Hi everyone! I used to contribute to an Accenture video blog and have now restarted my efforts through this Consulting Careers Blog. Since it has been awhile since my last blog entry, I got to reminiscing and realized that my first entry had been as an Analyst in early 2010! A lot has happened in the past two and a half years, so I’ve decided to share a detailed account of my career since then. Kidding! I do want to share, however, some of the things I’ve picked up along the way. Below is a bit of advice that 2012 Shannon would like to share with 2010 Shannon. With any luck, my lessons learned can be helpful to some of you, too!
Worry about the things you can control –
This is the single most important advice I’ve gotten and I’ve only learned it recently. I have spent a lot of time in my career worrying – how will this deliverable review go? Will our go live be successful? Will we save any money? These worries are what make me a good consultant and what drive me to deliver quality products for my clients. They are also responsible for giving me a couple grey hairs at the age of 26. My lesson learned here is not that I am not accountable for my results – it is always my responsibility to do everything I can do and put my best efforts into my work – the lesson is simply that, once I’ve done all I can do, I have limited control over some of those results and sometimes I just have to dial down the stress and see what happens. This also comes with the knowledge that whatever the output is, it most likely won’t be disastrous – if it is, keeping a cool head will make you far better-prepared to handle it.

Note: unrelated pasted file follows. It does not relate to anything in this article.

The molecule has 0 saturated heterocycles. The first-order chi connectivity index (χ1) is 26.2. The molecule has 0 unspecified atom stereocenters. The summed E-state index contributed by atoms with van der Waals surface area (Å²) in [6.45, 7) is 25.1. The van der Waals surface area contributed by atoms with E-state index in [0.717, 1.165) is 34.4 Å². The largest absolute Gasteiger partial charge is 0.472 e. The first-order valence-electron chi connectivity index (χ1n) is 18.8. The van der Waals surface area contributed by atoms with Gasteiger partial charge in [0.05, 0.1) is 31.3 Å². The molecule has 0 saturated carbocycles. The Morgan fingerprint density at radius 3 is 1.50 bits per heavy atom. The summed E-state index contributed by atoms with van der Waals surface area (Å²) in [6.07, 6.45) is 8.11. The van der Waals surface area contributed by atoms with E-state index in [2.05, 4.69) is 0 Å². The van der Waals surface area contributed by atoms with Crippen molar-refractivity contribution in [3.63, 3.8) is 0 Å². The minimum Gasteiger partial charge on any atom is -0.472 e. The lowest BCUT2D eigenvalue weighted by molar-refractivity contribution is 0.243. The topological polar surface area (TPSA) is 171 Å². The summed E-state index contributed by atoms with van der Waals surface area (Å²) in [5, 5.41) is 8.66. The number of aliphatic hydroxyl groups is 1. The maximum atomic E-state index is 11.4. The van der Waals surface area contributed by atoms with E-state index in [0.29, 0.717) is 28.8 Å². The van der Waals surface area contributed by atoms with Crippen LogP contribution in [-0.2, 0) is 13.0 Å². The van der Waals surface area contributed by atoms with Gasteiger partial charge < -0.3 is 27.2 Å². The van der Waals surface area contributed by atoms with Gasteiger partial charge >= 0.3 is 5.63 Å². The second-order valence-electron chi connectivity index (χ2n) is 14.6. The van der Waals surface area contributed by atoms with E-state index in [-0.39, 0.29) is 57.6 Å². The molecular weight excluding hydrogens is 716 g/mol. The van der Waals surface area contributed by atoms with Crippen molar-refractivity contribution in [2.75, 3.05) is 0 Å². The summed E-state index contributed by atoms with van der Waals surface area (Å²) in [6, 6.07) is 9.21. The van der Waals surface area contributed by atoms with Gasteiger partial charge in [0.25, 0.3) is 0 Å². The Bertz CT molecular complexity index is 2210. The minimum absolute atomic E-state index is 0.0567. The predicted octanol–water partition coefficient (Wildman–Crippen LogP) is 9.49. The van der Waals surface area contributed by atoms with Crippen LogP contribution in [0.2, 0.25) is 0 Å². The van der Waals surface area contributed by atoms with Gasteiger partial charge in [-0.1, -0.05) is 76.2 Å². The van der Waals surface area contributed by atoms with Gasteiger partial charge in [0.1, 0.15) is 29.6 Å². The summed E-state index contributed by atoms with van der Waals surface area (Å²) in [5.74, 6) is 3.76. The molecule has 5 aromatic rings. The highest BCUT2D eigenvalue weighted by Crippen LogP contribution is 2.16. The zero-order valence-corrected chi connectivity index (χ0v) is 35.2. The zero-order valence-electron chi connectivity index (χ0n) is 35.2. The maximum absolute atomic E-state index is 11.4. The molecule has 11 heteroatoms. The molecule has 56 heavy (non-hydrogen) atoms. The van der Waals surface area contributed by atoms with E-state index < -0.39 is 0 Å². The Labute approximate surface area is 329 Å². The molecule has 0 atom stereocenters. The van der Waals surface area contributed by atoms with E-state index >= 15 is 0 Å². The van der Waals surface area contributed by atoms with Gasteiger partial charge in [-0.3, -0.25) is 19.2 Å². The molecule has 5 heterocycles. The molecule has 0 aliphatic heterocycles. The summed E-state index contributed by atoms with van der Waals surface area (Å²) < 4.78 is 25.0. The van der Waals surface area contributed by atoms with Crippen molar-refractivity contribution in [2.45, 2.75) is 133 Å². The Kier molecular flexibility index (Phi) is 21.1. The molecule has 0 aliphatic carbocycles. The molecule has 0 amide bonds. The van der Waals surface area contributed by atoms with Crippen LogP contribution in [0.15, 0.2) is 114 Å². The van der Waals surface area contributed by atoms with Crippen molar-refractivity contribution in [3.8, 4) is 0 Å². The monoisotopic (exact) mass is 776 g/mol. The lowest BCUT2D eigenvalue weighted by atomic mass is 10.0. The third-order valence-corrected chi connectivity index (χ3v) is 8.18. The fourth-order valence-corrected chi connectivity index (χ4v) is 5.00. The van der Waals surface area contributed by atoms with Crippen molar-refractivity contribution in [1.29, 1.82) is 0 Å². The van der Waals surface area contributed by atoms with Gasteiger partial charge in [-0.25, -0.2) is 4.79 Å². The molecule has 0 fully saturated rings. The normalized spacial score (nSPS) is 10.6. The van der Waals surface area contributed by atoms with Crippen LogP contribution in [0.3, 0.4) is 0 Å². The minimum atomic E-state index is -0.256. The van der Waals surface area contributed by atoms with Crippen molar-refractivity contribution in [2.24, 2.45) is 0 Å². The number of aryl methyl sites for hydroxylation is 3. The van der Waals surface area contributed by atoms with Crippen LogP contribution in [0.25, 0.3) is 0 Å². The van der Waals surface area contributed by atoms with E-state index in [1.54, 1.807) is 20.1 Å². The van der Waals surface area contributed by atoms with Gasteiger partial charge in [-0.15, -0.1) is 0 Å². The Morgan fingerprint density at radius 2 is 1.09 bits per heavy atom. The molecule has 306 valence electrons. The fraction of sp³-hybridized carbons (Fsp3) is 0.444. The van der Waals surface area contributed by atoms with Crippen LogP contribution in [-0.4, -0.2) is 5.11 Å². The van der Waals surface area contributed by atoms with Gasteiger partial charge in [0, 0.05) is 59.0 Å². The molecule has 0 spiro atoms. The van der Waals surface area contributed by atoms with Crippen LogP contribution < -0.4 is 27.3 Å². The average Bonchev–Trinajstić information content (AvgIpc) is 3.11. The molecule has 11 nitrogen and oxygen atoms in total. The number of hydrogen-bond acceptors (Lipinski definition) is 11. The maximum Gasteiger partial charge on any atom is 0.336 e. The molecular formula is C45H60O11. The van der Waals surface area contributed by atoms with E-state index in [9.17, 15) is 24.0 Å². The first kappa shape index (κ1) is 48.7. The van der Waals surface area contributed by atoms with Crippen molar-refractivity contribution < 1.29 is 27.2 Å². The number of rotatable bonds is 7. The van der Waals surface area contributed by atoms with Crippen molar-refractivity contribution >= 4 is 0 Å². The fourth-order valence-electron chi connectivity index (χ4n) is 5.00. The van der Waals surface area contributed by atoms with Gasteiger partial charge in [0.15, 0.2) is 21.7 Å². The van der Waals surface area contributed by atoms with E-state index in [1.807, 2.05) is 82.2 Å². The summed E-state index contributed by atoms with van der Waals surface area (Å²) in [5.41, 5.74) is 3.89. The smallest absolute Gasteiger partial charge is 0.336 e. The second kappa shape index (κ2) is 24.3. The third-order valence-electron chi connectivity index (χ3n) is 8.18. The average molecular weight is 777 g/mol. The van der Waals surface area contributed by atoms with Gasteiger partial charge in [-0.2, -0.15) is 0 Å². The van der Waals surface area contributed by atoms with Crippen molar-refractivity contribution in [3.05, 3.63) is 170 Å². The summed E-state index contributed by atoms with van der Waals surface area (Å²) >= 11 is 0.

Say “yes!” –
When you’re starting your career, you will be presented with a multitude of opportunities. Take them. Do you want to help out with our community’s holiday toy drive? Yes. Are you interested in meeting this Senior Executive? Sure am. Are there any volunteers to organize the next team event? That would be me. Can you lead tomorrow’s client meeting? Definitely.
My hesitation in saying yes has generally been, “I’m not ready; I don’t know how to do that; that sounds scary to me.” (That’s inner monologue, folks.) Here’s the big reveal: It is in nobody’s best interest to set you up for failure. When people ask you to do things, it’s usually because they know you can handle it. Take risks and do things you’ve never done – you’d be surprised what you’re able to take on – and the amount of support that people will provide for you.
EXCEPT when you should say “no” –
Contrary to the above, there are also plenty of times when you should say no. Beyond general risks to your health, safety, or ethical values, sometimes you just don’t have the time or tools to get something done. Knowing my limits is one of my more challenging daily struggles. The urge to say yes is so great sometimes and I’m not the only one who feels this way. A product of working with a bunch of smart, high achievers is that we tend to be a people that at times stretch ourselves a bit too much. While this doesn’t seem like a “real” problem (kind of like in interviews when you say that your weaknesses are that you care too much and try too hard), the issue here is that we may run the risk of burning ourselves or not being able to consistently add the high level of value that we would like to every given activity. Save yourself and your team/client/boss some headache and say no when you need to.
Build relationships with everybody (really, everybody) –
Doing good work is, quite frankly, the easy part of this job. Relationships are everything. It is near impossible to succeed in management consulting if you don’t work just as hard at building relationships within your team and with your client as you do on the actual work itself. Strong, trusting relationships have opened more doors for me over the years than any of my (awesome) Excel spreadsheets.
Hopefully your 2012 selves have benefitted from my some of my bumps in the road – I wish I could ask 2010 Shannon! Feel free to share some of your own lessons learned in the Comments. Thanks for reading!